Mark Chadbourn’s AGE OF MISRULE trilogy is the first of three connected trilogies and it was the first set of his books to make their way to the US. As I’ve indicated in previous columns, the imprint Pyr made a nice splash in its early years through a combination of brilliant new voices (David Louis Edelman’s Jump 225 trilogy) and bringing books to US readers previously only available in other countries. I recalled reading about Chadbourn’s Celtic-flavored apocalyptic series and was curious about the books so I was very pleased when Lou Anders signed Chadbourn and published these books. What’s more, he had the three books wrapped in stunningly gorgeous artwork from John Picacio.
Enough preamble don’t you think? On to the books themselves …
When Brent Weeks’s first novel, The Way of Shadows, was unleashed the publisher and author of course had high hopes for his career as an author and the first book in The Night Angel Trilogy. In a very smart move (modeling the approach Del Rey books used to amazing success on Naomi Novik’s Temeraire novels), the publisher opted to release the three books in three months, creating immediate shelf presence and eventually landing Brent Weeks on the New York Times bestseller list. While Orbit had a presence in the US for a since 2007 these books publishing in late 2008 and early 2009 helped to further establish the imprint as one of the premiere English language science fiction and fantasy imprints.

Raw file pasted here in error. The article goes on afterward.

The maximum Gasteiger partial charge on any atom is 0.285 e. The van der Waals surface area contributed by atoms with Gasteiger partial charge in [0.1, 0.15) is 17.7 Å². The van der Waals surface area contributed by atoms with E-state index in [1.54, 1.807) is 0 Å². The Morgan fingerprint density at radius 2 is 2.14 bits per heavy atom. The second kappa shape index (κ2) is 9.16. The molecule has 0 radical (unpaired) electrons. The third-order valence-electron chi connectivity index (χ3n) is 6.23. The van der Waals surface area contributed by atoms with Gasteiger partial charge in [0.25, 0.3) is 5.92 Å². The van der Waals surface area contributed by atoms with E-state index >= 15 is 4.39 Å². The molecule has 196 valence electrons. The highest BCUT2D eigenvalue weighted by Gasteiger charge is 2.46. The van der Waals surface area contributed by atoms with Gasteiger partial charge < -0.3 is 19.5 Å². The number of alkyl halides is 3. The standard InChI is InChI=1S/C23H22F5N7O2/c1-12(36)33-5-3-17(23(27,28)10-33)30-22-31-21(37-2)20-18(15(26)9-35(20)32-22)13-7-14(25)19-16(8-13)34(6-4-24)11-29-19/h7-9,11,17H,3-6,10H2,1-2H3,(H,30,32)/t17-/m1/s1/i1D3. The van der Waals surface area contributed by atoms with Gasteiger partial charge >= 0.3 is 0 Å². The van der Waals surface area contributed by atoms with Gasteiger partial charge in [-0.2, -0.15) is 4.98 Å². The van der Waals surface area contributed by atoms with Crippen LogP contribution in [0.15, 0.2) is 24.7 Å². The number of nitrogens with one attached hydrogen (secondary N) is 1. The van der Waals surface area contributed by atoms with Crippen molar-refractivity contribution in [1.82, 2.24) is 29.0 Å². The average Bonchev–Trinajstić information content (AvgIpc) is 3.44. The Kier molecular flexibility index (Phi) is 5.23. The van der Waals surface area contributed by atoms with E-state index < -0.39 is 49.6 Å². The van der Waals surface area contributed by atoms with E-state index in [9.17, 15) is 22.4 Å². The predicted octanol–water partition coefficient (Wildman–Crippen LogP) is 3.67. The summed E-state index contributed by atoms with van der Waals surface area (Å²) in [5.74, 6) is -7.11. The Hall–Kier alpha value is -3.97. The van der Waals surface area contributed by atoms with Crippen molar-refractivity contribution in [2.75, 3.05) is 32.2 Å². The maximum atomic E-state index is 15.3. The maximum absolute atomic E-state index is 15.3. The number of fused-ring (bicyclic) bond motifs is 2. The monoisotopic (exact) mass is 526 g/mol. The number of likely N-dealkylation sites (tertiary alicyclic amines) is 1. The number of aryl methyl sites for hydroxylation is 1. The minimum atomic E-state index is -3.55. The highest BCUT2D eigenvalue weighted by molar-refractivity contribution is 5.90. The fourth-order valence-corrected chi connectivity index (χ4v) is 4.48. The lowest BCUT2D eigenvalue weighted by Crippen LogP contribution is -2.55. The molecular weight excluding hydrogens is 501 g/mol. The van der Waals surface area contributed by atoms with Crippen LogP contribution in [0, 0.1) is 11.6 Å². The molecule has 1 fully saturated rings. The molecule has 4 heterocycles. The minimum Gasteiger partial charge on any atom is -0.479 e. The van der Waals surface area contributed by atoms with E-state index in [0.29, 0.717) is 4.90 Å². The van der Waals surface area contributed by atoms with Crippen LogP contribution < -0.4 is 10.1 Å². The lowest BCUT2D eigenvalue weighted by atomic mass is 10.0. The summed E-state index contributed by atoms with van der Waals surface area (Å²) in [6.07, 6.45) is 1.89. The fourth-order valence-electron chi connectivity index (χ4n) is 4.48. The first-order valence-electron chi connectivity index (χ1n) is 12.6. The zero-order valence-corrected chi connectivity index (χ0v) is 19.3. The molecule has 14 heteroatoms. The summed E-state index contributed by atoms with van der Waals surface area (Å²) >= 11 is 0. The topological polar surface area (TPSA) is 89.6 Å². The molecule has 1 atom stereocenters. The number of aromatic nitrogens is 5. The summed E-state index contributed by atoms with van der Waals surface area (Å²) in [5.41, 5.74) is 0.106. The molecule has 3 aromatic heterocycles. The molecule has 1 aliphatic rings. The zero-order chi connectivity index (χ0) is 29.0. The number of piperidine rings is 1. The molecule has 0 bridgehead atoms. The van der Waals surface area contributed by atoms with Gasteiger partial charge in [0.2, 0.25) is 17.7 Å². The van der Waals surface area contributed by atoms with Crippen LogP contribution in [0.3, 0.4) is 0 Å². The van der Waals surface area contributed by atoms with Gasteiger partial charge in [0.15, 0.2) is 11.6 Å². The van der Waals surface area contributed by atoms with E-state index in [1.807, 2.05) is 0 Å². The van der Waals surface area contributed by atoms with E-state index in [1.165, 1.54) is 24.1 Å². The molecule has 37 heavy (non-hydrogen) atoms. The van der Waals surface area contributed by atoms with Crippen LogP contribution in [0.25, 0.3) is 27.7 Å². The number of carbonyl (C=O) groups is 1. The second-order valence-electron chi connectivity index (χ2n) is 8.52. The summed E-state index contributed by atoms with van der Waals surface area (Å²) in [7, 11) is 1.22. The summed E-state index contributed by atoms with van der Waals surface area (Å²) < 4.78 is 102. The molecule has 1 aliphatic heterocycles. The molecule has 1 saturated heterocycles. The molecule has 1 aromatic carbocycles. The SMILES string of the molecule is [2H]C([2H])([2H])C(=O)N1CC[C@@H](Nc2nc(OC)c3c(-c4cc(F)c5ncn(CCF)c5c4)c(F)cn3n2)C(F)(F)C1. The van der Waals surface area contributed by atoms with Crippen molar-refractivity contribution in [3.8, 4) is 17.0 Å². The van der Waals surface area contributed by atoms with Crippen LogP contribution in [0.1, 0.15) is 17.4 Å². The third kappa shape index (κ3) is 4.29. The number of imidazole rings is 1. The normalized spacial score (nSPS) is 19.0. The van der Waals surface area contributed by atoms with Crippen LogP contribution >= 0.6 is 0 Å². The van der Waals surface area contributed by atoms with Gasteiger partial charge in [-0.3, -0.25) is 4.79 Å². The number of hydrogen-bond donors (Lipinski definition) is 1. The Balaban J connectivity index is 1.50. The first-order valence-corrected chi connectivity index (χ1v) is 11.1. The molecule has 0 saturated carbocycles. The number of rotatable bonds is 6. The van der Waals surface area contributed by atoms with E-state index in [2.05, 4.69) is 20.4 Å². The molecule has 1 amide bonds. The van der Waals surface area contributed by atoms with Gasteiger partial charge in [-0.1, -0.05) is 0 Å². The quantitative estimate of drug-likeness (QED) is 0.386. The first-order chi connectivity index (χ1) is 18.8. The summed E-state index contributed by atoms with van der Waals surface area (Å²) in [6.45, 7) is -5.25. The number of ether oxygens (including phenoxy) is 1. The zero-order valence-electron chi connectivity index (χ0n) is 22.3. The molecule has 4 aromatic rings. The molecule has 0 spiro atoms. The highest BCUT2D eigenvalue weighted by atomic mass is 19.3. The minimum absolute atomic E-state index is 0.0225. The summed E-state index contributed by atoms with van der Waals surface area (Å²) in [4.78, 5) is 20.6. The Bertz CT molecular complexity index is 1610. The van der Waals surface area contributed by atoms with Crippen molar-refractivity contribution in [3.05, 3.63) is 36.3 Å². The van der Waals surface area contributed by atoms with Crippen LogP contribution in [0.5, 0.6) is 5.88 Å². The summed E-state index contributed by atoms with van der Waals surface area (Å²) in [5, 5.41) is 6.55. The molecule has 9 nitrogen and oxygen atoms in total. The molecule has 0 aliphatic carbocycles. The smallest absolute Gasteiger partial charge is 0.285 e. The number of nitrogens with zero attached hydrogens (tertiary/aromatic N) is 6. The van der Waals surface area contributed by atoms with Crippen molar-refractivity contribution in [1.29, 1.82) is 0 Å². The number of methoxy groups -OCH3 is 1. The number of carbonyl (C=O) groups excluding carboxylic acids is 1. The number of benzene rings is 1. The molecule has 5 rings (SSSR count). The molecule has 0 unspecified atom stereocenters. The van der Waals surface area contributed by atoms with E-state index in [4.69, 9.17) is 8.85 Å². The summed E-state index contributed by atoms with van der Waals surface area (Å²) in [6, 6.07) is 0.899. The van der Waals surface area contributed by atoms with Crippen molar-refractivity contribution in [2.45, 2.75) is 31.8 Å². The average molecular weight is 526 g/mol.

On to the story within the pages of the books…
Time for the second installment of The Completist, wherein I take a look at those SFF series which have concluded publication. In this installment, I take a look at a series which is over twenty years old and has remained in print an on the shelves since. Let’s have a look at C.S. Friedman’s dark fantastic saga, The Coldfire Trilogy.
SFF readers can be cautious when it comes to reading series novels. While a fair amount of us like to read the series books as they publish, a corresponding percentage of readers wish to wait until a series is published in full before diving head into what they hope to be an immersive experience. That and the wait between volumes can lead to reader frustration and/or forgetting some of the events of the previous novel.
I’ve read a lot of Science Fiction, Fantasy, and Horror over the years and my aim with this feature is to examine those SFFH series which have concluded. In short, all books of the series are available to be read in some format, electronic or print, but ideally both.
In 2005, Prometheus launched Pyr, their imprint dedicated to Science Fiction and Fantasy. Editorial Director Lou Anders brought genre savvy, industry experience and passion to the imprint. The imprint was built through a combination of fresh original voices and import titles – titles initially published overseas from the US and making their first US appearance with the Pyr fiery label on the spine. One of the early new voices Lou Anders published was David Louis Edelman, a computer programmer and marketing guy who worked for several dot-coms with a great passion for the genre. In 2006, Infoquake, the first volume of The Jump 225 Trilogy published. In it, Edelman spins technology advancement through the lens of a marketing executive, providing a new and fresh view on a SF-nal element familiar to many – virtual reality and cybernetic enhancements. In Edelman’s realistic and plausible future, this technology goes by the name of bio/logics. According to one of the many appendices in the book, bio/logics is “The science of using programming code to extend the capabilities of the human body and mind.”